Are there too many players in the field?

3rd March 1995 at 00:00
Neil Merrick reports on mounting calls to rationalise the national vocational qualification system. Viewers of News At Ten or the Channel 4 show Don't Forget Your Toothbrush may have recently noticed, squeezed between commercials for banks and washing powders, an advert for General National Vocational Qualifications.

On the face of it the ad, placed by the Business and Technology Education Council (BTEC), would appear to be a sign of cut-throat competition between the three GNVQ awarding bodies.

But Martin Cross, chief executive of the "rival" RSA Examinations Board, does not see it that way. "In a way BTEC is advertising on behalf of us all. It's in everybody's interests to promote GNVQs," said Mr Cross, who is also chairman of the new Joint Council of National Awarding Bodies.

Co-operation and competition (not necessarily in that order) are the main themes of the joint council which is seeking to restore the credibility of GNVQs following criticisms by inspectors as well as a generally sceptical media.

Speaking at the launch of the council in January, Mr Cross said the three awarding bodies would compete in what is a rapidly-expanding market and co-operate to try to raise the profile of GNVQs. During the past year, the number of students enrolling for GNVQs has doubled to more than 162,000 - equivalent to one in four 16-year-olds. In spite of this growth, the awarding bodies may launch a joint advertising campaign aimed at schools, colleges and employers.

BTEC, the largest GNVQ awarding body, is now deciding whether to continue advertising in March. "We are competing to ensure the best possible service for GNVQs," said a spokesman. "None of that impairs quality."

The need to ensure quality will be at the heart of the work of the joint council. The awarding bodies will seek to implement the GNVQ code of practice and co-ordinate programmes aimed at improving the delivery of GNVQs. The council will also strive to ensure consistent standards of assessment and verification, establish links with GCE and GCSE exam boards, and negotiate arrangements for part one GNVQs at key stage 4.

Joint research, which is initially likely to focus on the systems for assessing and recording progress of students, will be another feature. "By sharing our experiences we hope to be able to persuade agencies such as the National Council for Vocational Qualifications that there are improvements and simplifications which can be made," said Mr Cross.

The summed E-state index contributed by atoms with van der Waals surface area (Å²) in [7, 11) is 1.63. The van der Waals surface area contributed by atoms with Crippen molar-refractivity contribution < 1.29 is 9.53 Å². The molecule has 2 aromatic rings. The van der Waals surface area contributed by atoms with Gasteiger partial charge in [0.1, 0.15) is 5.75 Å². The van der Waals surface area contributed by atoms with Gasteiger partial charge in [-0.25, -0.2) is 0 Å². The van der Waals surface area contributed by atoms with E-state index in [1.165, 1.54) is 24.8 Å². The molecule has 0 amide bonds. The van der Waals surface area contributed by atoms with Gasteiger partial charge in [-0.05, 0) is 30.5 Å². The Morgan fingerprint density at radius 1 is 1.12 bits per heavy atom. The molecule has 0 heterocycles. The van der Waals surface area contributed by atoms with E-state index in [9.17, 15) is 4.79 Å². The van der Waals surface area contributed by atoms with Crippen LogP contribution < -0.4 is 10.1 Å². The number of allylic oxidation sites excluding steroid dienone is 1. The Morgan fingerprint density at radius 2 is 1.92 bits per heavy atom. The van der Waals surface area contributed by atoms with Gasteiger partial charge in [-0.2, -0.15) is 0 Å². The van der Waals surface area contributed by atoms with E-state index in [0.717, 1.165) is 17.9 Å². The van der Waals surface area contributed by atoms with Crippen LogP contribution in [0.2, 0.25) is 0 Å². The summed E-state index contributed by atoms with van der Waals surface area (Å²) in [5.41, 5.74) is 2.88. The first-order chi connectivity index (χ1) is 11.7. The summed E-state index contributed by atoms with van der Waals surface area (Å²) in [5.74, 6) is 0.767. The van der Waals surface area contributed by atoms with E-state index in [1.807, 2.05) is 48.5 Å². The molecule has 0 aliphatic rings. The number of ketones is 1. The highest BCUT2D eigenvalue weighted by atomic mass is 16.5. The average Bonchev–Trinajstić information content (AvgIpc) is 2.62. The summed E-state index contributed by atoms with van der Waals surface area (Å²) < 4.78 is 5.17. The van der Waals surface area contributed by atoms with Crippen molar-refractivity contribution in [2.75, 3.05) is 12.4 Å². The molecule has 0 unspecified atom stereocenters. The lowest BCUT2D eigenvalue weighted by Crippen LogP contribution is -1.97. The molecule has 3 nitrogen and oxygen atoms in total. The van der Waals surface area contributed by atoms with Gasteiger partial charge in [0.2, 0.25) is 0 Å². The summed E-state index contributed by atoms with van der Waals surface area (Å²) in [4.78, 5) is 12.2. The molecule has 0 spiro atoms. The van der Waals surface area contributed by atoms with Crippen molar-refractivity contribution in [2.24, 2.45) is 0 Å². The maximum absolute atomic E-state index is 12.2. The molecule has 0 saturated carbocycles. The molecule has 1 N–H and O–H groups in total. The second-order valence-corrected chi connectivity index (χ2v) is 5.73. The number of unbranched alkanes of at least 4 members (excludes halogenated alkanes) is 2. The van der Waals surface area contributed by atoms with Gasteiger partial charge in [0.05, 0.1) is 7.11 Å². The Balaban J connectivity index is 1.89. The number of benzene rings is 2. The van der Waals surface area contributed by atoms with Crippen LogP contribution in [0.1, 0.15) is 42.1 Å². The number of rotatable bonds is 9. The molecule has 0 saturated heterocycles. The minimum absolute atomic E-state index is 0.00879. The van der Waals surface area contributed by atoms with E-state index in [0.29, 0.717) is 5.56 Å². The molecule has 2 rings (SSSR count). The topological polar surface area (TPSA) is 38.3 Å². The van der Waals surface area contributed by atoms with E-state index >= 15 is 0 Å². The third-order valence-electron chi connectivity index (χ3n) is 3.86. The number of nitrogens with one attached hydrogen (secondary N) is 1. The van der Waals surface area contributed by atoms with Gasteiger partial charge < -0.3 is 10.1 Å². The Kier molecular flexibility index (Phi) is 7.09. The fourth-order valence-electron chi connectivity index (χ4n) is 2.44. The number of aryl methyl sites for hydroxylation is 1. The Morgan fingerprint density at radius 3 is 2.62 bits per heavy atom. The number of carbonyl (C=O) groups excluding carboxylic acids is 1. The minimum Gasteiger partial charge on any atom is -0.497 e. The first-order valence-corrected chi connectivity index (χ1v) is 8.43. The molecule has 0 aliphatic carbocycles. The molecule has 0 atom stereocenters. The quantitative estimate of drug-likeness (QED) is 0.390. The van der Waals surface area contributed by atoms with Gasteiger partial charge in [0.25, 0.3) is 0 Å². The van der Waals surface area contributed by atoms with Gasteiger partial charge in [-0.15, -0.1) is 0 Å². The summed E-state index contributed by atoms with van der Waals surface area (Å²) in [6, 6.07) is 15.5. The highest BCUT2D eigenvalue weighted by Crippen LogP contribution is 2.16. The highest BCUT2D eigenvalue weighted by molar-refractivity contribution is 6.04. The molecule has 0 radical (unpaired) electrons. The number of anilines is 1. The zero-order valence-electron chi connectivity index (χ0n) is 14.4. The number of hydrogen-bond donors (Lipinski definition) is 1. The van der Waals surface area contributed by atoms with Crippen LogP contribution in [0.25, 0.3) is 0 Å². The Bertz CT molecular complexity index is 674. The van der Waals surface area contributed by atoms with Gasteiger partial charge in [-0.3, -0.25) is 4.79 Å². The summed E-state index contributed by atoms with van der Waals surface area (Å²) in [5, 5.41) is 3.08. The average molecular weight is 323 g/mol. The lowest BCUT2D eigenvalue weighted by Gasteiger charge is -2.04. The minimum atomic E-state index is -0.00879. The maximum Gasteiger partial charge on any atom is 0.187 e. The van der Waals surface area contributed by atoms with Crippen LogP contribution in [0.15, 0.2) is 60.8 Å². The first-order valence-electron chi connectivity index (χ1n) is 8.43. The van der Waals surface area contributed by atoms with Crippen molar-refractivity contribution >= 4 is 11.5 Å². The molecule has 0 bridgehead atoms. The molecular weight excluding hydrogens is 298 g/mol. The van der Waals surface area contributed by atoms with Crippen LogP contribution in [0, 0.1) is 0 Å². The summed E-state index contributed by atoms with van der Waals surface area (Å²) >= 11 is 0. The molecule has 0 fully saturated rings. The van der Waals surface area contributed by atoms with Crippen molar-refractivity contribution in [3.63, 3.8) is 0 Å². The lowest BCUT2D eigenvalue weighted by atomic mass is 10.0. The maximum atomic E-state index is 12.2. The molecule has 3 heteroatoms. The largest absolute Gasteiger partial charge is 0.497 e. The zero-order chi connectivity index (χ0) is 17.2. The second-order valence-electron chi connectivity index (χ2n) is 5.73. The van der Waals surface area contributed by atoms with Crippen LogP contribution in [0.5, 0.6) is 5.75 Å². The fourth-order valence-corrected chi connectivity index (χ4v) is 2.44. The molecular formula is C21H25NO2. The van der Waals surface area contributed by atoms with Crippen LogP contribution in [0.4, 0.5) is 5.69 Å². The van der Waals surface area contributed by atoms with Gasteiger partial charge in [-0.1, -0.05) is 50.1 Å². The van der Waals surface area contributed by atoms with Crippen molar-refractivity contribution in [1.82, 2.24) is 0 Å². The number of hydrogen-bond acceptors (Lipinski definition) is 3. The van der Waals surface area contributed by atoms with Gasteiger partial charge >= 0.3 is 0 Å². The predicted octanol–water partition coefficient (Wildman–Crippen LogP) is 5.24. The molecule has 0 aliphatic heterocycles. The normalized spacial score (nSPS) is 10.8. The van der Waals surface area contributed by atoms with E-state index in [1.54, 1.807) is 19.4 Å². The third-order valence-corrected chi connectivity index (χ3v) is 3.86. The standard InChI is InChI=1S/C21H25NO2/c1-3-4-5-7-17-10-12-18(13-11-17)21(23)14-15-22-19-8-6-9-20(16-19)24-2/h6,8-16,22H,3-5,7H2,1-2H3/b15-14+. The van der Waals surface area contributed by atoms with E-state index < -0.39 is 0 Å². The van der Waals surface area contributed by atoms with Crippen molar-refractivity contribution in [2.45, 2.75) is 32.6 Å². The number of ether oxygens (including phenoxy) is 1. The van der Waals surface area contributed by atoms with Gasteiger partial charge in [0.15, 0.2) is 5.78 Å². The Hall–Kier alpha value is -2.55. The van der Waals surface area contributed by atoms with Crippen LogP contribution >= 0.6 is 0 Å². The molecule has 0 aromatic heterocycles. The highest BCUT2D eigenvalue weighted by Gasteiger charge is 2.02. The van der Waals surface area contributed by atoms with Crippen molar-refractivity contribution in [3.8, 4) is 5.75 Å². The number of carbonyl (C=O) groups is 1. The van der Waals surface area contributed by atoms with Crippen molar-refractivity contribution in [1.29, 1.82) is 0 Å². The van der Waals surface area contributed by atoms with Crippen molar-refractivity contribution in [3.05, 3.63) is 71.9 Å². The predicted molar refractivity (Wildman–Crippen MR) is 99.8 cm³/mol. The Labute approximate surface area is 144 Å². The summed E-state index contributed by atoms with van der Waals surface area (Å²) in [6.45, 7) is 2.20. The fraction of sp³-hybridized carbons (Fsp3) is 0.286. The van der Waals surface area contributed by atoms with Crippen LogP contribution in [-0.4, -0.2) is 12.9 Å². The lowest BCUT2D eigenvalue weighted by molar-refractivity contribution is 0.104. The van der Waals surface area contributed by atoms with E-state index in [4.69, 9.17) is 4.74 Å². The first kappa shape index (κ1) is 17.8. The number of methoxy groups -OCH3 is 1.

Andrew Sich, City and Guilds director of marketing, said concerns over quality would be addressed by the joint council. "If we can agree that we will only operate in certain ways then one of the main criticisms made about the National Vocational Qualification system cannot be levelled at GNVQs," he said.

In some ways, the contrast between GNVQs and NVQs could not be greater. While GNVQs remain the property of just three awarding bodies, NVQs are offered by no fewer than 134. They include lead bodies such as the Aviation Training Association and the Engineering Training Authority which were established to set national standards in their industry and have subsequently been accredited as awarding bodies by the NCVQ.

City and Guilds is alarmed by the growth in the number of organisations offering NVQs.

"There are far too many of them. This does nothing for competition," said Mr Sich. "We are all having to duplicate. There comes a point where there is no price advantage and for a small operator it presents more of a temptation to cut corners." Mr Sich stressed there was no concrete evidence that duplication had affected quality, but he welcomed NCVQ guidance which suggested that tighter criteria might be applied in the future.

In its guidance, published in January, the NCVQ said awarding bodies which are also lead bodies must ensure there is no conflict of interest. It appeared less than enthusiastic about smaller awarding bodies which offer a limited number of NVQs: "The NCVQ expects awarding bodies seeking accreditation in a particular occupational area to offer a suite of awards with a range of certification and progression opportunities."

They should also avoid wasteful duplication. "Where there is an NVQ in the same area offered by another awarding body, there needs to be evidence that the new awarding body's proposals are likely to enhance the framework," said the NCVQ guidance.

An NCVQ spokeswoman confirmed that the criteria was being tightened, but added that this would not exclude smaller awarding bodies which met the criteria and wished to offer specialist NVQs.

However, Martin Cross of the RSA said that the original committee set up to review vocational qualifications before the establishment of the NCVQ had recommended a limit on awarding bodies.

Roy Harrison, head of training policy at the Confederation of British Industry, said he understood the concerns of the larger awarding bodies but it was wrong to prevent new bodies seeking accreditation. "There may be a small body which has the confidence of a particular occupational sector."

If too many awarding bodies offered the same NVQs, the market would ensure that only some of them survived. "There is a need for stimulation and competition to give the best service for customers," he said. "Those which do not make enough money will drop out."

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